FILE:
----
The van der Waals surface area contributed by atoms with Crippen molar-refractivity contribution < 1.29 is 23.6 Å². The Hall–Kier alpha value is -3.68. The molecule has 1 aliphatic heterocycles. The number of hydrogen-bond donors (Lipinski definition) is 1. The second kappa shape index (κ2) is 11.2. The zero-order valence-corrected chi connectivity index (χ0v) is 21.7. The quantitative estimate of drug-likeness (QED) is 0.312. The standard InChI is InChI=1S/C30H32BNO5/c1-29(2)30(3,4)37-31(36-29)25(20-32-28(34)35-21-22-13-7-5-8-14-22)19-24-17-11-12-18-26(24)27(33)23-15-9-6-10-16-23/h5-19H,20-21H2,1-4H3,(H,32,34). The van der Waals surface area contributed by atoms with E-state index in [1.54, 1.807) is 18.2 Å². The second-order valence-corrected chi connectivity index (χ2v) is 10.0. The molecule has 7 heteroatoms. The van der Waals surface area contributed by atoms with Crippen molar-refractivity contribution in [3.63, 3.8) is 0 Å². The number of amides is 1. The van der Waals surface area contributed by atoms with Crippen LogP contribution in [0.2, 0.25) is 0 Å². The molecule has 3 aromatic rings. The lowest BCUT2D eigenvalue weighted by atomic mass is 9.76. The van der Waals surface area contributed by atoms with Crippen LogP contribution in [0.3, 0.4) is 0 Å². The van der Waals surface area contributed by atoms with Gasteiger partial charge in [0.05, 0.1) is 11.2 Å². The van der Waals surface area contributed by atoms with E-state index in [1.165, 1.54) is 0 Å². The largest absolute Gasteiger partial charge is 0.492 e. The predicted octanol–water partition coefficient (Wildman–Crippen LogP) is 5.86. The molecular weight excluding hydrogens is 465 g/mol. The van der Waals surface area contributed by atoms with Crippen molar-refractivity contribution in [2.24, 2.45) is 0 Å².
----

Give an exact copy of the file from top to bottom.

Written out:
The van der Waals surface area contributed by atoms with Crippen molar-refractivity contribution < 1.29 is 23.6 Å². The Hall–Kier alpha value is -3.68. The molecule has 1 aliphatic heterocycles. The number of hydrogen-bond donors (Lipinski definition) is 1. The second kappa shape index (κ2) is 11.2. The zero-order valence-corrected chi connectivity index (χ0v) is 21.7. The quantitative estimate of drug-likeness (QED) is 0.312. The standard InChI is InChI=1S/C30H32BNO5/c1-29(2)30(3,4)37-31(36-29)25(20-32-28(34)35-21-22-13-7-5-8-14-22)19-24-17-11-12-18-26(24)27(33)23-15-9-6-10-16-23/h5-19H,20-21H2,1-4H3,(H,32,34). The van der Waals surface area contributed by atoms with E-state index in [1.54, 1.807) is 18.2 Å². The second-order valence-corrected chi connectivity index (χ2v) is 10.0. The molecule has 7 heteroatoms. The van der Waals surface area contributed by atoms with Crippen molar-refractivity contribution in [3.63, 3.8) is 0 Å². The number of amides is 1. The van der Waals surface area contributed by atoms with Crippen LogP contribution in [0.2, 0.25) is 0 Å². The molecule has 3 aromatic rings. The lowest BCUT2D eigenvalue weighted by atomic mass is 9.76. The van der Waals surface area contributed by atoms with Crippen LogP contribution in [0.3, 0.4) is 0 Å². The van der Waals surface area contributed by atoms with Gasteiger partial charge in [0.05, 0.1) is 11.2 Å². The van der Waals surface area contributed by atoms with E-state index in [1.165, 1.54) is 0 Å². The largest absolute Gasteiger partial charge is 0.492 e. The predicted octanol–water partition coefficient (Wildman–Crippen LogP) is 5.86. The molecular weight excluding hydrogens is 465 g/mol. The van der Waals surface area contributed by atoms with Crippen molar-refractivity contribution in [2.24, 2.45) is 0 Å².